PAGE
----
BRUSSELS (Reuters) - The European Commission proposed far-reaching powers for regulators to take control of failing banks on Wednesday, a step towards the banking union wanted by the European Central Bank, which will come too late to help Spain.
The plans, which spell out an insolvency regime for banks and empower regulators to intervene to prevent a collapse from triggering panic, first need to be approved by EU countries and the European Parliament and may not take effect until 2015.
This would be far too late for Spain, which could be forced to seek a bailout for its banks if it cannot support lenders saddled with bad property loans and other debt.
“The proposal we have today may be only useful for the future, but it does not solve the current problems we face,” said Sharon Bowles, who chairs the European Parliament’s economic and finance committee and is one of the most influential officials in shaping banking regulation in Brussels.
“In the short term we need further measures,” she said.
The draft law is designed to prevent a repeat of the chaos after the fall of U.S. bank Lehman Brothers in 2008.
But Bowles criticized the delay in announcing the “long overdue” rules, which come almost five years after a collapse in U.S. subprime mortgages started a banking crisis in Europe.
“It’s a shame we didn’t have this years ago,” said one banker, who declined to be identified. “It’s not going to help Spain.”
They had been held up in part by concerns over the impact on banks’ borrowing costs from proposals to force losses on the bondholders of failing lenders.
This would allow supervisors impose a loss on the senior bondholders of a struggling bank from 2018. These lenders came through the banking crisis largely unscathed, compared with the shareholders, who often lost everything.
Some fear this will exacerbate banks’ borrowing problems if lenders factor in the risk of default.
The EU executive hopes tighter links between winding-down schemes across the European Union will be the basis of a single resolution fund to close or salvage parts of a troubled bank.
Michel Barnier, the European Commissioner in charge of regulating finance, underscored his support for such a pan-European fund, but hinted at the obstacles it faces by saying “political will” was necessary.
“The door is open to further discussion concerning the metalization of funds or putting resolution funds together,” he said. “We have to take action. The door has not been closed on a ... European fund.”
If it wins the backing of EU member countries and the European Parliament, the law would be a step in the direction of the banking union championed by ECB President Mario Draghi.
Draghi’s three-pillar plan for banking union consists of central monitoring of banks, a fund to wind down big lenders and a pan-European deposit guarantee. Although this would apply chiefly to the euro zone, it would affect other EU countries.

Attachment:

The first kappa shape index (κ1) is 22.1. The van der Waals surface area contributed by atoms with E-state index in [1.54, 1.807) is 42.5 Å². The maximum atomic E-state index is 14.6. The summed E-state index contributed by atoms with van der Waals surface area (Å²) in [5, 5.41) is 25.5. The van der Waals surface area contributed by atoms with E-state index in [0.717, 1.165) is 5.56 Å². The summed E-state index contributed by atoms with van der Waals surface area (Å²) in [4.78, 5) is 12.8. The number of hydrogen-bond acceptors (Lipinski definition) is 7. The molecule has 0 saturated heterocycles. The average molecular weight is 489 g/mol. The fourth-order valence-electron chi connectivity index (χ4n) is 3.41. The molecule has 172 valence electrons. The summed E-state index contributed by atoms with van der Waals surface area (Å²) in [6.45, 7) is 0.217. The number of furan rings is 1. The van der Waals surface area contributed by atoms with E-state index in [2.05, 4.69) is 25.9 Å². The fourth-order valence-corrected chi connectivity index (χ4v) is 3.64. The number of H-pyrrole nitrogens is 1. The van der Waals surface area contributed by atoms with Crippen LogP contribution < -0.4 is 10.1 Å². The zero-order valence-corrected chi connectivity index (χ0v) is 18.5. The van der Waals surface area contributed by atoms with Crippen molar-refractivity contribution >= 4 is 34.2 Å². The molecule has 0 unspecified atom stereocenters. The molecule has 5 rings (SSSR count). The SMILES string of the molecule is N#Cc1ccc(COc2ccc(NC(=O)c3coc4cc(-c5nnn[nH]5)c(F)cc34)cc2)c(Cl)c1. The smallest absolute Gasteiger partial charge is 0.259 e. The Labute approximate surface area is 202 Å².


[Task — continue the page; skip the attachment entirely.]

“Today’s proposal is an essential step towards banking union in the EU and will make the banking sector more responsible,” European Commission President Jose Manuel Barroso said.
There are many hurdles to achieving Draghi’s banking union as well as to introducing Barnier’s scheme to wind up failed banks.
Britain fiercely resists any attempt by Brussels to impose EU controls over financial services, which account for almost a tenth of its economy. Germany has balked at a single European scheme that could see it bear the costs of a bank collapse in another country.
Other proposals to unify Europe’s response to banking crises have hit obstacles.
In 2010, the Commission published a framework for deposit guarantee schemes, but EU member states demanded a cut in the size of the funds to be kept in case of a sudden cash call by savers. That led to deadlock with the European Parliament.
The law proposed on Wednesday would make countries prepare for a bank collapse, collecting money through an annual levy on banks for use in providing emergency loans or guarantees.
It suggests the creation of national funds, equivalent in size to 1 percent of deposits. That money could cover both the wind-down of a bank and any emergency payout to worried savers.
This would mean that backstop funds in the euro zone should, after 10 years, have gathered roughly 70 billion euros ($87 billion) in cash as well as pledges to pay in, according to estimates by the European Commission.
That figure rises to 100 billion euros for the 27 countries in the European Union as a whole.
Allowing countries to dip into the funds both for deposit protection as well as winding down a bank has angered some legislators in the European Parliament, who want a bigger warchest.
“I can’t understand the Commission’s proposal of 1 percent to cover both bank resolution and deposit guarantees,” said Peter Simon, a German lawmaker who led negotiations on behalf of the Parliament with countries to broker a compromise on deposit guarantees.
“So far they said 1.5 percent was a minimum needed just to reimburse depositors in case of a medium-sized bank crash. One third less for both funds is not credible.”
Nicolas Veron of Brussels think-tank Bruegel said the delays in proposing a framework for failing banks underlined the European Union’s difficulty in getting to grips with the crisis. “But the situation is so serious now, that decisions could be taken.”
Editing by Elizabeth Piper and Will Waterman